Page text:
Unaccompanied children look toward school after ordeal to reach Europe

News Stories, 22 August 2012

© UNHCR
Young unaccompanied asylum seekers get a break from the boredom of passing their time in hotels where they have been housed because their numbers now exceed the capacity of Belgian asylum centres.

BRUSSELS, Belgium, 21 August (UNHCR) After traveling from Afghanistan inside a container where other children died, being apprehended by police on arrival in Belgium and spending a tedious summer sharing a shabby hotel room with other young asylum seekers, 15-year-old Faramaz* is anxiously awaiting the start of school.

This will be the first time in his life that Faramaz will attend school; he is ashamed that he cannot read or write like other children of his age. It will also replace the boredom of staying in the hotel, where many unaccompanied minors seeking asylum are now housed because other centres have overflowed.

The number of unaccompanied minors who filed for asylum in Belgium rose to 1483 last year, almost double the 2010 figure. Most are boys from Afghanistan, where family members, fearing for the safety or wellbeing of the child, often take on huge debts to arrange travel to Europe with smugglers or traffickers.

"I could hardly breathe and we had to crouch because there was not enough space to stand up," said Faramaz. "I was smuggled from Afghanistan into Europe in a truck together with 17 other youngsters. It was horrible. Three of us died in this container."

Faramaz's story is not an isolated one. According to UNHCR's latest Global Trends 2011 report, globally some 17,700 asylum applications last year were lodged by unaccompanied children in 69 countries. These numbers do not paint the full picture since it can be assumed many more unaccompanied children live in Europe.

According to the latest UNHCR figures, in Europe, Belgium, Sweden, Germany and the UK received the largest numbers of asylum claims by unaccompanied children. Faramaz is one of the more than 100 children for whom there are not enough places in asylum centres in Belgium suitable for unaccompanied children. Efforts are made to remedy this but in the meantime the children stay in hotels.

"We appreciate the efforts Belgium makes in providing for specially trained staff and accommodation for child asylum seekers and we really hope that solutions are quickly found to avoid putting some children in hotels until a place in a centre frees up," said Paolo Artini, UNHCR Deputy Regional Representative for Western Europe.

Faramaz and his friend Mehran* another unaccompanied youngster from Afghanistan both arrived in Belgium on their own. They did not know anything about Belgium. After a long and dangerous trip, smugglers dropped them off and both were arrested almost immediately.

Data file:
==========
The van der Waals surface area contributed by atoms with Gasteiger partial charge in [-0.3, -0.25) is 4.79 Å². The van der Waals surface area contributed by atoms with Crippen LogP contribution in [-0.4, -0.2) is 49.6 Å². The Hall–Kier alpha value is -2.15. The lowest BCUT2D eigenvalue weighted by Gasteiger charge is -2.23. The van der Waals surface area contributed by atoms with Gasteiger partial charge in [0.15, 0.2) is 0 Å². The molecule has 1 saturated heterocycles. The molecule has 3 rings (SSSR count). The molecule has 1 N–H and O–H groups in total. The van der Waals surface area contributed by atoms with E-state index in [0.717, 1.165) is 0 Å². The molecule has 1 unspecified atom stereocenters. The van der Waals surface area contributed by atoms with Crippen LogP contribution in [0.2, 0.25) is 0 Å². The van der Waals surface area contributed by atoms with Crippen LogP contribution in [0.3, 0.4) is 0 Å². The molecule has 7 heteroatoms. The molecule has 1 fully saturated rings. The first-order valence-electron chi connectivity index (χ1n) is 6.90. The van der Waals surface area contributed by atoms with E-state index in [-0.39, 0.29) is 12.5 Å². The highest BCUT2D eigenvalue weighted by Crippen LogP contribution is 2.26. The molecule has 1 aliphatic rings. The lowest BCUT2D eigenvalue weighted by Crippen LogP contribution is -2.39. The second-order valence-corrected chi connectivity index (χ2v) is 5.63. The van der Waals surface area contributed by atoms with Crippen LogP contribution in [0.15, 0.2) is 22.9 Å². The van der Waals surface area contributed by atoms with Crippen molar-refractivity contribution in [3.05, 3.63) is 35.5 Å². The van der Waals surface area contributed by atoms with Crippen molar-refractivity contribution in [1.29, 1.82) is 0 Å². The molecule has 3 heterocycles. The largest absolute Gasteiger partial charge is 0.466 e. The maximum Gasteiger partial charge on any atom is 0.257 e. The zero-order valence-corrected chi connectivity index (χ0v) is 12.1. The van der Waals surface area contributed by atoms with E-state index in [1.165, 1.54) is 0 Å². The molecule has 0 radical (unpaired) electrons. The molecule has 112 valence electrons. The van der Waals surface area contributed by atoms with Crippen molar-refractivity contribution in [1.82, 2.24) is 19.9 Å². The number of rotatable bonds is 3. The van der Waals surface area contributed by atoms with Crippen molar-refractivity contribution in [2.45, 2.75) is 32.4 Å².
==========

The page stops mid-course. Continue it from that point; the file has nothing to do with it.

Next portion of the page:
The boys laugh sheepishly when asked about their asylum claim. They do not seem to have understood the information they were given or what will happen to them next. "I hear we will have to undergo an age test", Faramaz laughs nervously.

In the absence of parents, children need legal guardians. However, in Belgium there is a shortage of guardians and especially the youngsters in hotels seem to have difficulties getting one. Staying in a hotel is no holiday for the unaccompanied children. They are run-down places where several youngsters share a room.

"There's nothing to do for the children. Boredom is a big problem," says Klaartje Ory, who is with the Flemish Community Commission, the local representative of the Flemish authorities in the Brussels-Capital Region. Klaartje and her colleagues take the unaccompanied from their Brussels hotels about three times a week for an activity.

Since April 2012 the asylum centre of Overpelt has been offering additional places for unaccompanied children between the ages of 8 and 14 years. Mirzal*, a 13-year-old boy from Afghanistan had been moved from a hotel to the centre only days ago.

"Life has become better for me," he said in a barely audible voice. "At the hotel we slept with four other boys in one hotel room. We did not have enough money to buy decent food so we ate beans every day."

Mirzal's father was killed by the Taleban and his mother, younger brother and sister still live in Afghanistan. "I have not been able to speak to them ever since I left Afghanistan which is now three months ago. I had one phone number for them but the smugglers took it away from me." The death of his father left Mirzal as the eldest male of his family and at the age of 13 he is responsible for them.

"When they arrive, the children often have nightmares, have trouble sleeping or they want to keep wearing the clothes in which they arrived for days on end. For some of them it is literally the only thing they have got left," says Arlette Meuwis, manager of the centre in Overpelt.

* Names changed for protection reasons